Banking & Trade Finance:
USCIB Guides Effort to Determine Standard Letter of Credit Practices
It is estimated that between 60 and 70 percent of letters of credit contain discrepancies in their first presentation,
resulting in non-payment. These are often caused by differences in personal opinions, experiences amongst practitioners, subjective approaches and questions of interpretation.
ICC is already the arbiter of banking technique and practice under UCP 500, its universally accepted rules on letters of credit. But the more than 600 queries received since publication of the 1993 revision of UCP 500 clearly indicates the need for additional guidance. Now, ICC is seeking to harmonize banking practices by formulating and articulating “international standard banking practice” in more complete detail than UCP 500 could achieve on its own.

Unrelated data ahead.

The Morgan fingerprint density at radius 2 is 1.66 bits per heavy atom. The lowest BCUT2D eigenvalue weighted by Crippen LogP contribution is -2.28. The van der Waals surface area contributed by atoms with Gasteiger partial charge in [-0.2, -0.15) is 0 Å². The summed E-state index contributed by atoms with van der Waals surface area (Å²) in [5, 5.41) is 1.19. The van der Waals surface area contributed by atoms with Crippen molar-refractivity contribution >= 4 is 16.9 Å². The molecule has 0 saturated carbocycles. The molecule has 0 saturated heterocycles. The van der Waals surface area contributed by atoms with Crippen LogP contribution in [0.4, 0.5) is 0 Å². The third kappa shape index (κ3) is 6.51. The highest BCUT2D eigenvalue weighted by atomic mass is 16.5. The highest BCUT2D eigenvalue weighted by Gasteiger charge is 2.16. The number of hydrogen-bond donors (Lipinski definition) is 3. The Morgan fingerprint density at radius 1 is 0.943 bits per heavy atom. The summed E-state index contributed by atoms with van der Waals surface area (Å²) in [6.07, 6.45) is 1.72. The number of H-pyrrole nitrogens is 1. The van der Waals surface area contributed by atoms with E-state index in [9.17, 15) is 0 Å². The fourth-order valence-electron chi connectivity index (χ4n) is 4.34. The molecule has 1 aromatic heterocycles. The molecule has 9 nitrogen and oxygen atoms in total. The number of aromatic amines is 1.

Donald Smith (Citibank), who chairs USCIB’s Banking Committee, helped lead an ICC task force documenting international standard banking practices, as defined in UCP 500, and articulating what these practices mean to practitioners. The task force had the difficult job of documenting – but not creating – established practice, neither altering nor amending UCP 500 but rather determining the meaning of stated practices and how those practices are put into application consistent with applicable ICC opinions.
By publishing international standard banking practices, ICC hopes to increase the transparency of the process for all parties and to reduce the frequency of avoidable discrepancies. The ICC Banking Commission is expected to approve this document at its October 30 meeting.
Subcommittees focused on the groups of practices that received the most inquiries, including: alterations, certificates of origin, drafts, signing of documents, beneficiary and applicant addresses on documents, trade terms, mathematical calculations, combining documents, transport documents and insurance documents.
When questions arose as to the target audience for this publication, the committee quickly discovered that with so many technical aspects to every point under discussion, the target audience would inevitably be all users of documentary letters of credit.
Staff contact: Heather Shaw